Friday, February 13, 2009

To 'and' or not to 'and'

Ruby has two 'or' operators ('||' and 'or'). It also has two 'and' operators ('&&' and 'and'). This can be confusing to people, but especially to those learning the language. There is a temptation to use 'and' and 'or' because it is more readable, and I can certainly appreciate that. However, there are some serious differences between these operators, and I recommend only using '&&' and '||' in boolean expressions.

Of the two, 'and' has lower precedence than '&&', and it is the same with 'or' and '||'. This means that there is a difference between:

irb(main):001:0> true || false && false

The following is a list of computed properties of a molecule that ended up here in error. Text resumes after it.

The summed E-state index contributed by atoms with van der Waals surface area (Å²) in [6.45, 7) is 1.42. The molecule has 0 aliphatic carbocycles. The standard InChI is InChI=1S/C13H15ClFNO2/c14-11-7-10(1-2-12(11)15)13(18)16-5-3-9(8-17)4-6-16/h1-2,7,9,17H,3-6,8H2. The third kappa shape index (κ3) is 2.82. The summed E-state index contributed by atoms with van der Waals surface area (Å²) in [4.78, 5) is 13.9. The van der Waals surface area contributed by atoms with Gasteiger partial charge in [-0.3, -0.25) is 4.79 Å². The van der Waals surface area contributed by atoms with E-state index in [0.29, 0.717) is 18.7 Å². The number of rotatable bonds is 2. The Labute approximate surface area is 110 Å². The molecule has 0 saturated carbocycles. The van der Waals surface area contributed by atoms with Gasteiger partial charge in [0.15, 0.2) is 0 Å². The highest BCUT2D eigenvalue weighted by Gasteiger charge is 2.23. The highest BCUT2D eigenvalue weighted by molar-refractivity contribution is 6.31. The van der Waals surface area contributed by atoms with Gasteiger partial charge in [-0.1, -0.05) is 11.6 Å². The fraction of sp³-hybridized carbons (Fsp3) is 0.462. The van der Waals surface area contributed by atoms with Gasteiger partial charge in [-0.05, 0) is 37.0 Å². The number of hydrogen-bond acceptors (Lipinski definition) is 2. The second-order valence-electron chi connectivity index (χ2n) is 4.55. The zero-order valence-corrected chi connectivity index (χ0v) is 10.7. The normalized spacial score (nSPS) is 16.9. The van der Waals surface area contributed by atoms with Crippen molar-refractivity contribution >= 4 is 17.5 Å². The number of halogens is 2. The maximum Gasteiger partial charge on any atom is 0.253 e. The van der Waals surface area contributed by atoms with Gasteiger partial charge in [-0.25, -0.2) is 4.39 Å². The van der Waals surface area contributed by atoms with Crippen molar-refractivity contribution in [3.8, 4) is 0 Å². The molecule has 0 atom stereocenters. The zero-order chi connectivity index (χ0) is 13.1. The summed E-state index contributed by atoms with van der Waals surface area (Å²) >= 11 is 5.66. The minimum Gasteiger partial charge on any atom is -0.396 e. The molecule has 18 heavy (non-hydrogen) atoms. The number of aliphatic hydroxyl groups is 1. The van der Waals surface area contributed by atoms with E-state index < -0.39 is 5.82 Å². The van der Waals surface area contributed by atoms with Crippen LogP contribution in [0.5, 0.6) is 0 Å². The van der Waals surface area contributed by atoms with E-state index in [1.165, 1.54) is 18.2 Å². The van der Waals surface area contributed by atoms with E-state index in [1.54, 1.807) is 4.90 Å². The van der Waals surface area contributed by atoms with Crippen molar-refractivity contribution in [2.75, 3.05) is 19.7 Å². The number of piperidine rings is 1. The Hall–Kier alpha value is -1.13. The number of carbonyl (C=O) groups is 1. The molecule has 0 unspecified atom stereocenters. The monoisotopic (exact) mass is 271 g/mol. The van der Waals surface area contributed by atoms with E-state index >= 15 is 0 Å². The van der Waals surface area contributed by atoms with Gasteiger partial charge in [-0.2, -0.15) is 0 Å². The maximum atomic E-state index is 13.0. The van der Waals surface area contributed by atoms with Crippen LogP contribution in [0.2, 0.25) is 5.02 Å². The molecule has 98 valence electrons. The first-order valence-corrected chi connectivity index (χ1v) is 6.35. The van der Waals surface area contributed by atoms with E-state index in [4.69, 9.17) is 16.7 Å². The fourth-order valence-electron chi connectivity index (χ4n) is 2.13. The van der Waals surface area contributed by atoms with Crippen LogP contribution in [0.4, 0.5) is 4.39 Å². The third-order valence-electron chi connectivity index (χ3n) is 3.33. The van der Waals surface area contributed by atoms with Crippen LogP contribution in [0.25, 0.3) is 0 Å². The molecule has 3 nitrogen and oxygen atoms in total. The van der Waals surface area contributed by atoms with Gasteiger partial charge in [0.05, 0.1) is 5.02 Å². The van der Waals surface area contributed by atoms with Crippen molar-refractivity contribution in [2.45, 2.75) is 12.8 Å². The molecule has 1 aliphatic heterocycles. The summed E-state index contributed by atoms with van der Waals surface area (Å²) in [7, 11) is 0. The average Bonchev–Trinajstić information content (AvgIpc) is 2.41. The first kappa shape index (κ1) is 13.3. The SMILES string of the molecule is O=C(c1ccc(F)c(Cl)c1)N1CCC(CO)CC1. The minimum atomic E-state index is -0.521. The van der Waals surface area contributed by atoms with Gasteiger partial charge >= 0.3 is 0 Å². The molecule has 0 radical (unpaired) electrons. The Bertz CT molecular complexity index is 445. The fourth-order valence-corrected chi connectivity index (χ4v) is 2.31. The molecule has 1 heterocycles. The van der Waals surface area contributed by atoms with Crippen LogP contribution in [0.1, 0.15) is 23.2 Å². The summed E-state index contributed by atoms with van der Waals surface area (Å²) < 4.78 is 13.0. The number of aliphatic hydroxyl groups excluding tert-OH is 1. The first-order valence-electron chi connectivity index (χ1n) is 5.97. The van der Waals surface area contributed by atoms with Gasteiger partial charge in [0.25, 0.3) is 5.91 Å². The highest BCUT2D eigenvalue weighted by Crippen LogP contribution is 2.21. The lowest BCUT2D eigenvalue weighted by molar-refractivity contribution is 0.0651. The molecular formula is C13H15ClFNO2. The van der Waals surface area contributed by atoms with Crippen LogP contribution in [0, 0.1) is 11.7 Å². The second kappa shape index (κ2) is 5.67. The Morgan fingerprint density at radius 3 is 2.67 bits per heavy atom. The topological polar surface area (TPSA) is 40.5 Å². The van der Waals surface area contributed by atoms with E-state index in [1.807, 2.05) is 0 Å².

=> true


irb(main):002:0> false || true and false
=> false

You might then be tempted to just adopt the practice of always using 'or' and 'and', but that also might surprise you:

irb(main):023:0> true or false and false
=> false

This surprising result follows from the fact that, whereas '&&' has a higher precedence than '||', 'or' has the same precedence as 'and', so Ruby just evaluates the statement left to right handling first the 'or' then the 'and'.

Even though you may understand the nuances between these operators, not everyone may understand, and the fact is that 99% of programmers in the world (really 100% I would hope) can understand statements involving '&&' and '||'. So let's just stick with the traditional boolean operators, because in the end it is actually more readable.

No comments: